U.S. consumer prices rose in November to the highest level in a year but not enough to suggest a surge in inflation.
The Labor Department reported on Wednesday that its consumer price index increased 0.3% last month as households paid more for gasoline, health care, and rent. In the 12 months through November, the CPI rose 2.1% from 1.8% in October — the highest level since November 2018.
Economists polled by Reuters had forecast the CPI climbing 0.2% in November and rising 2.0% on a year-on-year basis.
Excluding the volatile food and energy components, the CPI rose by 0.2%, matching October’s increase. The yearly increase in the so-called core rate was unchanged at 2.3%.
As MarketWatch reports, “The pace of consumer inflation slowed earlier this year after touching a six-year peak of 2.9% in mid-2018, giving the Federal Reserve the leeway to cut interest rates to shore up the economy amid a tense trade dispute with China.”
“Consumer prices could continue to creep higher if the economy speeds up, but the Fed doesn’t expect inflation to sharply exceed its 2% goal anytime soon,” MarketWatch added.
The PCE index, the Fed’s preferred inflation measure, rose just 1.3% in the 12 months ended in October. At its meeting Wednesday, the Fed’s policy-making committee voted to keep interest rates unchanged and indicated that it may maintain borrowing costs where they are in 2020.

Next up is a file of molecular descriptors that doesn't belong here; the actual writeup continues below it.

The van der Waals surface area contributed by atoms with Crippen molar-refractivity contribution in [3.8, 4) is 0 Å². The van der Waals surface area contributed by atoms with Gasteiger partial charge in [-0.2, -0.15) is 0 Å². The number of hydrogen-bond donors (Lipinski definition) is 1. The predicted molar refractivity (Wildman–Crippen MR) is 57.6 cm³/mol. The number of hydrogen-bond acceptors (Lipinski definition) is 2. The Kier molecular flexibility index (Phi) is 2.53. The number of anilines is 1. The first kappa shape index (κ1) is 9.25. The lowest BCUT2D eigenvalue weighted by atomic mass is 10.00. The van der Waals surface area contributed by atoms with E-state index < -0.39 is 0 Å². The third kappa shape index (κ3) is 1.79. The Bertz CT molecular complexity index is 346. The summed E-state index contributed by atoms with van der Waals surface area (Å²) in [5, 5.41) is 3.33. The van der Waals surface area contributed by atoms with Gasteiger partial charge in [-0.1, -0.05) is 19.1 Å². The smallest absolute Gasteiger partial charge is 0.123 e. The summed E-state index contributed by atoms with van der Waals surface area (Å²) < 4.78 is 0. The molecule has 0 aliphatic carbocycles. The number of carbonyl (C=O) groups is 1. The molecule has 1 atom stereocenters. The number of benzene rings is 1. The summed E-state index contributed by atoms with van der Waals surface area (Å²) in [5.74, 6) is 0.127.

The Fed has signaled it “will be comfortable letting inflation run ahead of their target, which means it will be even longer before inflation again becomes a material concern,” said Richard Moody, chief economist of Regions Financial.
November’s firmer inflation readings followed a report last Friday showing the economy added a robust 266,000 jobs in November and the unemployment rate fell back to 3.5%, its lowest level in nearly half a century. “Other data on housing, trade, and manufacturing have also been relatively upbeat, and suggested the economy was growing at moderate speed rather than stalling,” Reuters said.
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